Monday, 18 May 2020

Antony and Cleopatra, National Theatre Live 8 May 2020 ****1/2

THEATRE ONLINE
By William Shakespeare
By National Theatre Live, May 8-14, 2020
Streamed May 8-14, 2020
Reviewer: Kate Herbert
Stars: ****1/2
 This is a VERY SHORT REVIEW of the streamed production. KH
Ralph Fiennes & Sophie Okonedo pic by Johan Persson
Simon Godwin’s production of Antony and Cleopatra is a sprawling epic that underscores the chaotic messiness of both love and war in Shakespeare’s narrative. 

Ralph Fiennes is impressive, inspiring and passionate as Antony, an ageing Roman General, still dignified and stately, but languorous, indulged and sated in Egypt where he lives and loves with Cleopatra.

On word of his wife Fulvia’s death, he leaves his beloved Cleopatra (Sophie Okonedo) and returns to Rome to marry Octavia and align his family and forces with Caesar and where immerses himself in power and politics. His Antony is playful, a little raddled and ruffled but still commanding.

Fiennes’ Antony is out of balance physically and emotionally with age, weariness, indulgence in alcohol and rabble-rousing and love.  With his gang of aides and soldiers, Antony carouses and boozes until the early hours to Caesar’s chagrin, but Antony is unaware of Pompey’s treachery.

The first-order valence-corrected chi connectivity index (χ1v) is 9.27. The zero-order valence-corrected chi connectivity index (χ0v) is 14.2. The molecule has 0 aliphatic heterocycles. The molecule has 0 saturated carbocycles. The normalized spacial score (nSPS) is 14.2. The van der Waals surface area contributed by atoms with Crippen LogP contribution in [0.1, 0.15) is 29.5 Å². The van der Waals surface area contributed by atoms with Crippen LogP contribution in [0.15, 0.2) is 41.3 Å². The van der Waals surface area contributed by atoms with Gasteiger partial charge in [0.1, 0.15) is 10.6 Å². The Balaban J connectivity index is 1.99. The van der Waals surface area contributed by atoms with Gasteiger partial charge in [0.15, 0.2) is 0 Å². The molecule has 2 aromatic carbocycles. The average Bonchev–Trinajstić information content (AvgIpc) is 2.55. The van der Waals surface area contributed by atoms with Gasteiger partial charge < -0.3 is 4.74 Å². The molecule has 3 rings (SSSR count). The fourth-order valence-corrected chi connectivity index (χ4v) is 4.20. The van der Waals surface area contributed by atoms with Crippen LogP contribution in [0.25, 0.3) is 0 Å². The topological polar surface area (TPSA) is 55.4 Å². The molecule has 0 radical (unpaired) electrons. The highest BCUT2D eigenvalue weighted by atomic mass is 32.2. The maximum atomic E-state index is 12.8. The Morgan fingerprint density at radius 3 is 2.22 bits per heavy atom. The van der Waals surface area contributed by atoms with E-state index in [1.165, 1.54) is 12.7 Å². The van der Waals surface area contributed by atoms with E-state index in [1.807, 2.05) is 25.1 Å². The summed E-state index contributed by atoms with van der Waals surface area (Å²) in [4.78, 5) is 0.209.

Okonedo captures the impassioned, erratic rantings of Cleopatra as she demands Antony declare his love for her while doubting his fidelity. She is wild and hysterical which is apt for the role, but sometimes becomes vocally jarring.

There is electricity when these passionate, obsessive lovers are in proximity – enough to make your hair stand on end.

Nicholas Le Provost’s Lepidus is dignified and noble with the occasional lapse into booziness. Tim McMullan’s Enobarbus revels in the Bacchanalian delights of Cleopatra’s court and her ladies in waiting but is a loyal soldier and friend to Antony and his interpretation of Enobarbus’ famous speech about Cleopatra’s beauty is rich with vivid imagery.

Godwin’s production has stark staging (design: Hildegard Bechtler) with contemporary costume and modern military uniforms for the warring Roman factions of Pompey (Sargon Yelda) and Caesar (Tunij Kasim) and plenty of glamour for Cleo.

This production streamed for only one week in May during the shut-down, but it was a gift to witness Fiennes as Antony.

by Kate Herbert
Ralph Fiennes & cast, pic by Johan Persson

Sunday, 17 May 2020

Jane Austen Unscripted - Birds Migrating, 17 May 2020 ****

THEATRE - IMPROVISATION
Birds Migrating 16 May 2020  (LA time)
Improvised on one night only
http://improtheatre.com/livestreaming/ see here for upcoming shows 
Reviewer: Kate Herbert 17 May 2020 (1pm AEST)
Stars:****
Impro Theatre LA is at it again! This week, their online improvised play is Jane Austen Unscripted with the title, Birds Migrating, an audience suggestion.